In the United States every year thousands of adults get sick, some are hospitalized, and some even die from diseases that could be prevented by vaccines. People who suffer from Chronic Obstructive Pulmonary Disease (COPD) or asthma are at a greater risk for severe problems from various vaccine-preventable diseases. Please note that you should always consult with your doctor to determine what is best for you and your treatment. We are not a doctor’s office and are not providing medical advice.
An essential step to getting and staying healthy is to get vaccinated and here are 3 important reasons why.
- You may be at risk of severe diseases that are still common in North American.
Even if you got all your vaccines as a child, the protection from some vaccines could wear off over time. You may also be at risk for other diseases due to your age, career, lifestyle, travel, or health conditions.
- You can’t afford to risk getting sick.
Even people who are healthy can get sick enough to miss work or school. If you’re sick, you may not be able to take care of your family or other daily responsibilities.
- You can protect your health and the health of those around you by getting the recommended vaccines.
Vaccines lower your chance of getting sick.
Vaccines assist your body’s natural defense to lower the chances of getting certain diseases as well as suffering complications from these diseases. Infants, older adults, and people with weakened immune systems or respiratory conditions (like those with Asthma or COPD) are especially vulnerable to diseases that are vaccine-preventable.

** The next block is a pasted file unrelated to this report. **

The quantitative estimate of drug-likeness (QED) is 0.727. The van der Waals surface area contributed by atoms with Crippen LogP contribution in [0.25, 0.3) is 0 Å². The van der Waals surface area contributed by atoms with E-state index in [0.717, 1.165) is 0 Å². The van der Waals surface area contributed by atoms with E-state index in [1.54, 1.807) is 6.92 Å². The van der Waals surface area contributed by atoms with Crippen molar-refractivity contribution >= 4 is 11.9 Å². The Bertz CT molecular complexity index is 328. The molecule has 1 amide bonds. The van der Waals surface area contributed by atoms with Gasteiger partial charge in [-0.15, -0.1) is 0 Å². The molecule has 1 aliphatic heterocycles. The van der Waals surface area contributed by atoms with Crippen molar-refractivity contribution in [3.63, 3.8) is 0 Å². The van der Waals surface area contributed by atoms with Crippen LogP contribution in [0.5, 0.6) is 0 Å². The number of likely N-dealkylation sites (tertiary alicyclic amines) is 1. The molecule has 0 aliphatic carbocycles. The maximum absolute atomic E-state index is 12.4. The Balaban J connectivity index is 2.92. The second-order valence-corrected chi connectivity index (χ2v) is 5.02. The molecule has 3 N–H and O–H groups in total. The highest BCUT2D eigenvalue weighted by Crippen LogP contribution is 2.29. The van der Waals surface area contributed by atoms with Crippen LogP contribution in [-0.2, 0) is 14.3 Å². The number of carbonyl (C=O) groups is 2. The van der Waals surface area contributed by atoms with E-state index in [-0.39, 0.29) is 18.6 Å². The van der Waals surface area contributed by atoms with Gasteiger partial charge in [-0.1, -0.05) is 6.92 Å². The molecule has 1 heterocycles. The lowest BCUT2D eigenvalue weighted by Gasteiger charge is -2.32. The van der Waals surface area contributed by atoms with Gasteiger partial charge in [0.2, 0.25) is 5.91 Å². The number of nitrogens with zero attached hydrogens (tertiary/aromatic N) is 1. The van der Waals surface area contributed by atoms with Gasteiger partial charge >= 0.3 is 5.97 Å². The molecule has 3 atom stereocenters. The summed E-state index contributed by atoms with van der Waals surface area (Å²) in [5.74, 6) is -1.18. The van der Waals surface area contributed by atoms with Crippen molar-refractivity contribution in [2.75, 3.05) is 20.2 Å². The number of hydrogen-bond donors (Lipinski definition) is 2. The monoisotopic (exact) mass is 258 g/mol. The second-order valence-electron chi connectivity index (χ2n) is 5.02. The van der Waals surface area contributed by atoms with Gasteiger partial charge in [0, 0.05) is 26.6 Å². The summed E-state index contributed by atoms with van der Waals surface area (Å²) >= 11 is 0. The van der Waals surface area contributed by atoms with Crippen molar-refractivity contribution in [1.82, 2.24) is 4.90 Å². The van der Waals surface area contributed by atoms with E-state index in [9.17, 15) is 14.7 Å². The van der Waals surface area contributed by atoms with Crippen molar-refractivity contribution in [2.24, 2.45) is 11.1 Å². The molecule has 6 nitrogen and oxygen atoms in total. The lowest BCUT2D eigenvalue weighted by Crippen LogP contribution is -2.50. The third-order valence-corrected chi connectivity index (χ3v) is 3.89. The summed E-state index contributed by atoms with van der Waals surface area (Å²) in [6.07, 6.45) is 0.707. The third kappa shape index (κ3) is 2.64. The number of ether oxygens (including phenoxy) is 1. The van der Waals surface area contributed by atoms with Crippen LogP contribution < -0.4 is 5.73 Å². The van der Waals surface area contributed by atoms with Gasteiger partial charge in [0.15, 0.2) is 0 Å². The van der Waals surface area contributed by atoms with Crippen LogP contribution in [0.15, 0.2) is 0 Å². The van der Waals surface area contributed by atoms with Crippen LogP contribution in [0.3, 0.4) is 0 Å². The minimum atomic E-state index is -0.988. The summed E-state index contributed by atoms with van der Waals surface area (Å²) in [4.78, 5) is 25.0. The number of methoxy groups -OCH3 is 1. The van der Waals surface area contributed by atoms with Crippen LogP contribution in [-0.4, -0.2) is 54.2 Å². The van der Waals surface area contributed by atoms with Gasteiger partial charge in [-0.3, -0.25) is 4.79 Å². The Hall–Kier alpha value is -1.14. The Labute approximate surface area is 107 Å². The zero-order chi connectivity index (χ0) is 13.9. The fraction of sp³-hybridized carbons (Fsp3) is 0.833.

Vaccines lower your chance of spreading certain diseases.
There are many things you want to pass on to your loved ones; a vaccine-preventable disease is not one of them. Vaccines are one of the safest ways to protect your health.
Here is a list from the Centers for Disease Control and Prevention of common disease and the vaccines that help prevent them as well as how the conditions can affect you. The top 4 vaccines are a minimum recommendation for people with lung-related diseases. Contact your doctors office to discuss what vaccines are right for you and your health.
Seasonal flu vaccine
Hep A vaccine
Hep B vaccine
For more information or to view the Reference Center for Disease Control and Prevention https://www.cdc.gov/vaccines/adults/resources.html